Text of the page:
The European Commission will today decide whether to give Spain the €71 million compensation requested by the government relating to the damages suffered by farmers during the ‘killer cucumber crisis’ after Germany wrongly accused Spain of being the source of a deadly e.coli outbreak.
Why the actual culprit, also the accuser, is not being held accountable for the losses is an entirely different matter.
The compensation package has been basically agreed with the compensation requests of the majority of EU member states but deferred a decision until today because there were doubts about the validity of one or two requests and the Commission asked for ‘clarification’.
One of these countries is Poland, current holder of the EU Presidency, which has been asked to revise its initial compensation claim of €81 million.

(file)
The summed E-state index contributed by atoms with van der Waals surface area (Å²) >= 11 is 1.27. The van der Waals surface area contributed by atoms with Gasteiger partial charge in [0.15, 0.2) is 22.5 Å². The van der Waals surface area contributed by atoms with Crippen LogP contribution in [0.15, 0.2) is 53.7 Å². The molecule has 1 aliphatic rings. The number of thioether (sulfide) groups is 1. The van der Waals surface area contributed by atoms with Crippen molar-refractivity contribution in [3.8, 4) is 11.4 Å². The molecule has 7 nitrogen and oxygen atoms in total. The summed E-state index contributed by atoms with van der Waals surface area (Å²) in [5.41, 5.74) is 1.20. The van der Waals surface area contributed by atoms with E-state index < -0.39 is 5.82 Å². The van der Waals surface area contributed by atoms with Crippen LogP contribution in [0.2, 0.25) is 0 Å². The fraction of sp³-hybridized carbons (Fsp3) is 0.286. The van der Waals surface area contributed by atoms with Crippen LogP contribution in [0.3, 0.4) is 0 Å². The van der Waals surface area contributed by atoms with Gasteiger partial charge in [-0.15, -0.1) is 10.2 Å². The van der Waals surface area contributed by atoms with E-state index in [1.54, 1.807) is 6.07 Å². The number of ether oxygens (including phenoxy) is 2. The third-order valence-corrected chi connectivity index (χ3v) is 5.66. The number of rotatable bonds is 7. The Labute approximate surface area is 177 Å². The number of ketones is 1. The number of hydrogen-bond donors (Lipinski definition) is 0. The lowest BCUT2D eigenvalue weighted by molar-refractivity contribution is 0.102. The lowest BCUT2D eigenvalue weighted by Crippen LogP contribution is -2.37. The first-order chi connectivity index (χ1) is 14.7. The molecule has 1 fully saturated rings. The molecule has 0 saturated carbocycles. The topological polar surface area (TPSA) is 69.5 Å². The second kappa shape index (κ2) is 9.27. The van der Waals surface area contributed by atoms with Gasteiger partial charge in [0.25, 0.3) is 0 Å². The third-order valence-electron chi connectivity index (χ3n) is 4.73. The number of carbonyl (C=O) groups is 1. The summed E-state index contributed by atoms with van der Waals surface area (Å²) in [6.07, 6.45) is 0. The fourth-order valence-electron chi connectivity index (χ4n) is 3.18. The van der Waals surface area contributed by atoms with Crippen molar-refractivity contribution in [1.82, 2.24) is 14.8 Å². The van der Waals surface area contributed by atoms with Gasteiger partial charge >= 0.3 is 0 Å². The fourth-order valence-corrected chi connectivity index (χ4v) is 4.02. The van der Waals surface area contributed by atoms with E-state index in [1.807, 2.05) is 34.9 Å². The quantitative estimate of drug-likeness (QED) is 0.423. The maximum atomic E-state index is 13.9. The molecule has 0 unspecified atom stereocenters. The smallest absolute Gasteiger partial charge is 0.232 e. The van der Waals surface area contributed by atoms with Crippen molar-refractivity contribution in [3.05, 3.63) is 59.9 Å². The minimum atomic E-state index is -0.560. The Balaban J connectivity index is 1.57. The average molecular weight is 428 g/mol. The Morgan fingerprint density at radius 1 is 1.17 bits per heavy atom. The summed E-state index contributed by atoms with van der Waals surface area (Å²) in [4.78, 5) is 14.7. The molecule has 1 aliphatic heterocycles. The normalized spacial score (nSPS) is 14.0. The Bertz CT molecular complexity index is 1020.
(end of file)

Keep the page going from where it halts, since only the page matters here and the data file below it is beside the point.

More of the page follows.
The European Commission created a compensation fund of €210 million, which will cover about 50% of the losses sustained by the various member states. The compensation will be made immediately available to farmers by the respective member governments who will be reimbursed at a later stage.
The EC will also be considering claims by Spain, Italy and France for compensation relating to the production of nectarines and peaches as a result of ‘collateral damage’ arising from the ‘killer cucumber crisis’.
Experts will be studying the claims although no decision is expected to be taken until after the summer.